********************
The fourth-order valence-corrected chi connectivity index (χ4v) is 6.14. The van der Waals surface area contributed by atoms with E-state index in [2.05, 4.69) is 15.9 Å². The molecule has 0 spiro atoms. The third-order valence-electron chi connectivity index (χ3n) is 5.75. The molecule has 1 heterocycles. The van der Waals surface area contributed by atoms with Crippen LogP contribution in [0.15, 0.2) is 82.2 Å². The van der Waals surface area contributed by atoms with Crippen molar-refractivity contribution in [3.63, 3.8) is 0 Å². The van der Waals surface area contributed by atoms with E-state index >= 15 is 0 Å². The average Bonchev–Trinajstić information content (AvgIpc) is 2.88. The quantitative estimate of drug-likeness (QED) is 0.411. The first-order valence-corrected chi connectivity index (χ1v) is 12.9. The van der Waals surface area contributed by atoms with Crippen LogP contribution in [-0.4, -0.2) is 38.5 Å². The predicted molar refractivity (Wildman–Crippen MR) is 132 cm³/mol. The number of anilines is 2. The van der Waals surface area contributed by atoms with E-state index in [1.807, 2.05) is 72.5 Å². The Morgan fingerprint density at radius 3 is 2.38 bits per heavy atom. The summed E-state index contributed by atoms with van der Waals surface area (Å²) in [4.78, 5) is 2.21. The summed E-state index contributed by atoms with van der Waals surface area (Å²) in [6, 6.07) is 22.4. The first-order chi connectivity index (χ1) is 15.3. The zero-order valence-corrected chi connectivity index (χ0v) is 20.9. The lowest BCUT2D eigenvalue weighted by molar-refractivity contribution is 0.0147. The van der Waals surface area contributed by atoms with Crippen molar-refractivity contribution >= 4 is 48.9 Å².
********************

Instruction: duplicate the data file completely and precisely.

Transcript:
The fourth-order valence-corrected chi connectivity index (χ4v) is 6.14. The van der Waals surface area contributed by atoms with E-state index in [2.05, 4.69) is 15.9 Å². The molecule has 0 spiro atoms. The third-order valence-electron chi connectivity index (χ3n) is 5.75. The molecule has 1 heterocycles. The van der Waals surface area contributed by atoms with Crippen LogP contribution in [0.15, 0.2) is 82.2 Å². The van der Waals surface area contributed by atoms with Crippen molar-refractivity contribution in [3.63, 3.8) is 0 Å². The van der Waals surface area contributed by atoms with E-state index >= 15 is 0 Å². The average Bonchev–Trinajstić information content (AvgIpc) is 2.88. The quantitative estimate of drug-likeness (QED) is 0.411. The first-order valence-corrected chi connectivity index (χ1v) is 12.9. The van der Waals surface area contributed by atoms with Crippen LogP contribution in [-0.4, -0.2) is 38.5 Å². The predicted molar refractivity (Wildman–Crippen MR) is 132 cm³/mol. The number of anilines is 2. The van der Waals surface area contributed by atoms with E-state index in [1.807, 2.05) is 72.5 Å². The Morgan fingerprint density at radius 3 is 2.38 bits per heavy atom. The summed E-state index contributed by atoms with van der Waals surface area (Å²) in [4.78, 5) is 2.21. The summed E-state index contributed by atoms with van der Waals surface area (Å²) in [6, 6.07) is 22.4. The first-order chi connectivity index (χ1) is 15.3. The zero-order valence-corrected chi connectivity index (χ0v) is 20.9. The lowest BCUT2D eigenvalue weighted by molar-refractivity contribution is 0.0147. The van der Waals surface area contributed by atoms with Crippen molar-refractivity contribution >= 4 is 48.9 Å².